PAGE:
It’s almost tax time, but your desk is a nightmare zone and your financial papers are scattered everywhere. You have no idea how to pull together all your necessary documents, so you put it off—and delay your tax return!—for weeks, if not months.
Here’s a 5-point plan for you to change all that. And it should only take you 10 minutes a week.
1. Knowledge is power
Knowing what you need is the most important step to having an organized financial filing system. You want to keep everything just in case of an audit, but you can’t keep everything—or you’ll be buried in paper and end up a hoarder. Here’s a better system:
- Keep for 1 year: pay stubs, paid bills, bank records, investment statements. Once you get your W2, you can ditch the pay stubs (after you cross-check them to make sure everything is accurate). And unless you need your bills or bank statements for business purposes, you can shred those once a year.
- Keep for 3 years: tax returns, charitable gift receipts, mutual fund reports, and other supporting documentation. The only exceptions are initial purchase documents of stocks or mutual funds and house records for as long as you live there or own the property.
- Keep for 7 years: any documents related to a loss claim for worthless securities or a bad debt deduction. And if you rely on cash tips or don’t report up to 25% of your gross income, hang on to your records for at least 6 years.
2. Make 3 folders
You’ve thrown out what you don’t need, now it’s time to organize what you have to keep. Take three empty folders and label them: “NOW,” “10 MIN A WEEK,” and “FILE.” Leave these prominently on your desk and sort things the minute they arrive in the mail.
- NOW folder: bills to pay, insurance stuff, license renewals, registrations, etc. Once a week, you’ll go through it (hopefully in about 10 minutes or less) and move things into the other folders, or to the shredder.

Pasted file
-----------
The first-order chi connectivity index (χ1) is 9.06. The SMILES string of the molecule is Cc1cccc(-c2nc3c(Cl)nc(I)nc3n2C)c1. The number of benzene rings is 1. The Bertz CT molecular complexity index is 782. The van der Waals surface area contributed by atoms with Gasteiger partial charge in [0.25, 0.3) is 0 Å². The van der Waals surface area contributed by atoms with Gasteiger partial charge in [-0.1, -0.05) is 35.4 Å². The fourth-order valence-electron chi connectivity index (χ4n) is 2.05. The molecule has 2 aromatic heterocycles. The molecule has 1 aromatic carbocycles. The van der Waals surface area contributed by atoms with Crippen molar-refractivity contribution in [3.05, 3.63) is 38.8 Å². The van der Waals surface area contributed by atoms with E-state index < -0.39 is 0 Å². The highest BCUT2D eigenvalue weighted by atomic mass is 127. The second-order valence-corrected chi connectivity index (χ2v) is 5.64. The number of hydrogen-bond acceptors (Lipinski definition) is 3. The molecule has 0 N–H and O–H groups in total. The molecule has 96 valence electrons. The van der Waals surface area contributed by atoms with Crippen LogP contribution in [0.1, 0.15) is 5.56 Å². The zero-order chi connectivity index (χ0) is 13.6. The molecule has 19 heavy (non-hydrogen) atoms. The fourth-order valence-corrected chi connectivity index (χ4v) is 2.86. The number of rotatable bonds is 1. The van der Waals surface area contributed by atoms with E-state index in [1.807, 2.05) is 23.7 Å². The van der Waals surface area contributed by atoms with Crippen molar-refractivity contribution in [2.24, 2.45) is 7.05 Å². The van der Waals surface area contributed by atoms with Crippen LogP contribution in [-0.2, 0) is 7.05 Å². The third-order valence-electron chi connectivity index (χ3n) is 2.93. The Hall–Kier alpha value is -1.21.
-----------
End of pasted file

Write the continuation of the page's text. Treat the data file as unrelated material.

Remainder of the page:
- 10 MIN A WEEK folder: subscription renewals, paperwork you can’t complete on your own, etc. These are actionable (but not quite as time sensitive) items. You’ll sort this stuff once a week. Just don’t let things pile up too much from week to week!
- FILE folder: Everything you need for the future. This one can get pretty big, especially as the other two shrink. But you can easily move things from this folder into other financial folders in your once-a-week organizing burst.
3. Sort tax documents into three sub-folders
Organize these by year and then divide everything between Income (paystubs, records of honoraria, bonuses, and payments for freelance work), Expenses/Deductions (receipts, statements, paid bills, etc. with sections for business, charitable giving, medical expenses, childcare, etc.—sorting your receipts now will make things much easier to parse come tax time), and Investments (records of contributions to retirement accounts, dividend income, capital gains, losses, etc., distribution records, and annual statements—even if you don’t need this stuff for this year’s return, you might need it in the future).
4. Go alphabetical
Rather than sift through multiple bills under “Utilities,” try sorting by company name. It will make finding those documents much easier when you need them fast.
5. Keep it real
We all have dreams of keeping all of our paperwork out of sight and out of mind, but if you have a place where you naturally dump your mail and where papers tend to pile up, put your organization system there.
Most of all, make a schedule and stick to it. If you follow all of the above, you can make a serious organizational difference in just 10 minutes a week.
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